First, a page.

5 Ways to Weatherproof Your Home
Heat is a stubborn thing. In the winter you want him to stay in your house and keep you snugly warm but all he wants to do is find a crack in a seal and escape. In the summer, when you want Heat to stay outside while you enjoy your cool air conditioning, all he wants to do is sneak in and ruin everything. There are a few things you can do, however, to make Heat behave the way you want him to.
1. Seal windows and doors.
Close your windows and doors and run your hand along the perimeter. Do you feel a draft? Over time, the seals can become worn and cracked and stop doing their job. Replacing the weatherstripping on existing doors and windows is fairly simple and it comes in different styles such as a wrapped foam, metal or a vinyl or silicone bulb to help you cover any gaps. Any airflow at the bottom of the door can be mitigated with a door sweep that can be adjusted to close any gap there.
2. Use heavier curtains.
Heavy, insulated curtains are great in the winter for keeping cold air from coming in through your windows, but they have the same effect in the summer keeping that hot air out. You may not want to keep your house dark all summer or winter, but even keeping them closed only at night will make a big difference.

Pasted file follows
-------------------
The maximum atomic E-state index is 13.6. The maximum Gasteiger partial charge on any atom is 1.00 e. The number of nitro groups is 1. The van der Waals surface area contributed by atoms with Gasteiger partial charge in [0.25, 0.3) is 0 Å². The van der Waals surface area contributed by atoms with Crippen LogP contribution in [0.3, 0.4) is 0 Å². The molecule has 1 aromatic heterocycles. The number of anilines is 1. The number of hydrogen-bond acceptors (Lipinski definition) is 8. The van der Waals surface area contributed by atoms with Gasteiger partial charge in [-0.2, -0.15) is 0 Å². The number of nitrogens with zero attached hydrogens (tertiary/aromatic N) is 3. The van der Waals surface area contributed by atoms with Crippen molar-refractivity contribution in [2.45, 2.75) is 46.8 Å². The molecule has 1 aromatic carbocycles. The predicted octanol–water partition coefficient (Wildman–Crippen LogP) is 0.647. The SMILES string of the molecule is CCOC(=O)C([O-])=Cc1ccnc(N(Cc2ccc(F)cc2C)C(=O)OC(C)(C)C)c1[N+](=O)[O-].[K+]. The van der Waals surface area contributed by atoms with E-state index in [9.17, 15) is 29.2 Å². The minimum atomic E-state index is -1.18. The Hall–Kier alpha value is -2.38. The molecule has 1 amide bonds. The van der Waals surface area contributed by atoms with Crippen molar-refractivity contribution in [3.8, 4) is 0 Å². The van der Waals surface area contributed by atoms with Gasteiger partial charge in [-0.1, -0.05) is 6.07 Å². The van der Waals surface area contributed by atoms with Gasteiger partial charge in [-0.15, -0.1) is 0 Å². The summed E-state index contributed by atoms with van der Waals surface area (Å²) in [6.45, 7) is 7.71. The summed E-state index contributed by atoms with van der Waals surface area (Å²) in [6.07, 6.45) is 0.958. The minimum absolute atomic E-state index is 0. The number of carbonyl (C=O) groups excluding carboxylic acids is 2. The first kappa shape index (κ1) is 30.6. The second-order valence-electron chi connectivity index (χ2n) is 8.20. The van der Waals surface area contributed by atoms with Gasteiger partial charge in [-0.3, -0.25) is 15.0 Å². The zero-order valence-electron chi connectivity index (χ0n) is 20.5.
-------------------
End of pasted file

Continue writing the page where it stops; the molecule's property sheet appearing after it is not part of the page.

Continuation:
3. Use draft dodgers. Draft dodgers are those snake-like cloth tubes that go in front of doors. Time to get your crafting hat on! You can easily make them yourself with some scrap cloth and sand or kitty litter for filling and if you’re feeling extra crafty, you can add some googly eyes and stripes and have fun with it! If you’re not creatively inclined, a rolled up towel will have a similar effect. Lighter, double-sided draft dodgers can be purchased at hardware or department stores and although they’re not as heavy as the sand-filled ones, they move with the door when it is opened or closed.
4. Install storm doors or windows.
Installing a storm door can increase energy efficiency by 45%. By swapping out your window screens in the fall to storm windows, you not only cut down on drafts, but screens can actually block out 30-40% of the sun’s rays and by removing them you can take advantage of some solar heat gain.
5. Caulk your windows.
As homes age, so do the window seals and even a small crack or gap can allow heat to flow through. Caulking them is an inexpensive way to cut energy costs and should be done every 5 years or so to ensure a tight, consistent seal.
While making sure your home is airtight and insulated so Heat does what you want him to do is important, another thing what will save you a lot of money during the winter and summer months is to properly maintain your heating and air conditioning units. Overtaxed units not only use more energy but they also will need to be replaced much sooner than neglected ones. A yearly cleaning is essential to energy efficiency and the filters should be changed monthly during the summer and winter months when they are primarily in use. Dirty filters restrict airflow and make your furnace and air conditioning units work much harder.